Both the British army and the Boston colonists prepare for the attack. The colonists learn the exact plan for the march—probably, Fischer concludes, from Gage’s wife, Margaret Kemble. The British plan is to capture the rebel leaders Hancock and Adams, and destroy the Concord weapons depot.
Patriot leader Joseph Warren sends Revere to Lexington to warn Hancock and Adams. Revere arranges with other patriots to send warning of British attack by placing lanterns in the Old North Church steeple facing Charlestown. He rows across the Charles (despite a British presence on the river) and borrows a horse named Black Beauty. Chased by British patrols, he takes a long detour that fortunately puts him clear of the remaining patrols. He arrives in Lexington in the middle of the night and wakes Adams and Hancock. They send Revere on to Concord.
Meanwhile, in Boston’s Back Bay, the British gather for their attack. Due to delays, poor planning, and the Bostonians’ alarm system, the British lose the element of surprise. Gage is informed that reinforcement might be necessary.
Revere and other patriots are captured by a British patrol. While the others escape, Revere is interrogated. He proudly tells the soldiers everything and concludes by telling the soldiers that it is they, not him, who are in danger: five hundred militiamen are on their way. Hearing shots, the British soldiers flee, abandoning their prisoner.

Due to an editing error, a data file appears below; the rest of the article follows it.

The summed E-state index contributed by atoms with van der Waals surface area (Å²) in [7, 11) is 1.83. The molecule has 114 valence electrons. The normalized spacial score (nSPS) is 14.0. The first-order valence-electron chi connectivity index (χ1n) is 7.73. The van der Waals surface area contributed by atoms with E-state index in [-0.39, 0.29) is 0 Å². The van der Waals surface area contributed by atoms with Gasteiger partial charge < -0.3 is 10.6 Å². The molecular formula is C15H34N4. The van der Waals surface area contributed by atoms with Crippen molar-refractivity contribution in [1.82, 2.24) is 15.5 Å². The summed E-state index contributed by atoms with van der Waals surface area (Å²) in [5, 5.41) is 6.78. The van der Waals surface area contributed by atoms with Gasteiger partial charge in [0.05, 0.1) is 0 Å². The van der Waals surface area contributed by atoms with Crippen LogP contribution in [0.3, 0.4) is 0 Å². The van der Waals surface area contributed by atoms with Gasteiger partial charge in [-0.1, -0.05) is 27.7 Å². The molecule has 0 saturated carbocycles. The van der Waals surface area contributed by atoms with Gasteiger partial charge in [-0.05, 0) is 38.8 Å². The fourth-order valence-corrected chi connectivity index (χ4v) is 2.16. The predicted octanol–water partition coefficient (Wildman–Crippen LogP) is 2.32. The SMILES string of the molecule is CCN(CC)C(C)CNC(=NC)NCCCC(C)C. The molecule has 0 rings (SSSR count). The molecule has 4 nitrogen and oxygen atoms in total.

The Massachusetts militias gather in Lexington. Refugees flood into the town, fearing British reprisals and Negro uprisings against the colonists.
Revere arrives back in Lexington, where he persuades Hancock and Adams to leave. Revere accompanies them to Woburn and then returns to retrieve a trunk of Hancock’s papers, carrying it to safety just as the British troops come into view.
Overestimating British numbers, the colonists begin to discuss retreat. Their leaders threaten to shoot deserters. The British split into two forces and order the militiamen to disperse. In the confusion, shots are fired—by whom is unknown—and the soldiers begin firing indiscriminately at the colonists. After a brief massacre, the British regroup and march on Concord, where they begin searching for weapons. Another firefight breaks out, and again many colonists are killed.
However, by this time, nearly two thousand militiamen have gathered, and they attack the British force as it marches back to Lexington, inflicting heavy losses. A reserve force under Lord Percy relieves the British there, but militia numbers continue to grow. The British fight back towards Bunker Hill, losing a large number of their men. Patriots, including Revere, gather in Cambridge to discuss their next move. The war has begun.
Fischer concludes with an epilogue discussing the fates of the principal figures in his story, including Revere, who founded a successful metallurgical business, and Gage, who was recalled to England after the Battle of Bunker Hill. Described as “lively…fresh and clear” by Kirkus Reviews
, Fischer’s book is a thorough account of a pivotal moment in U.S. history.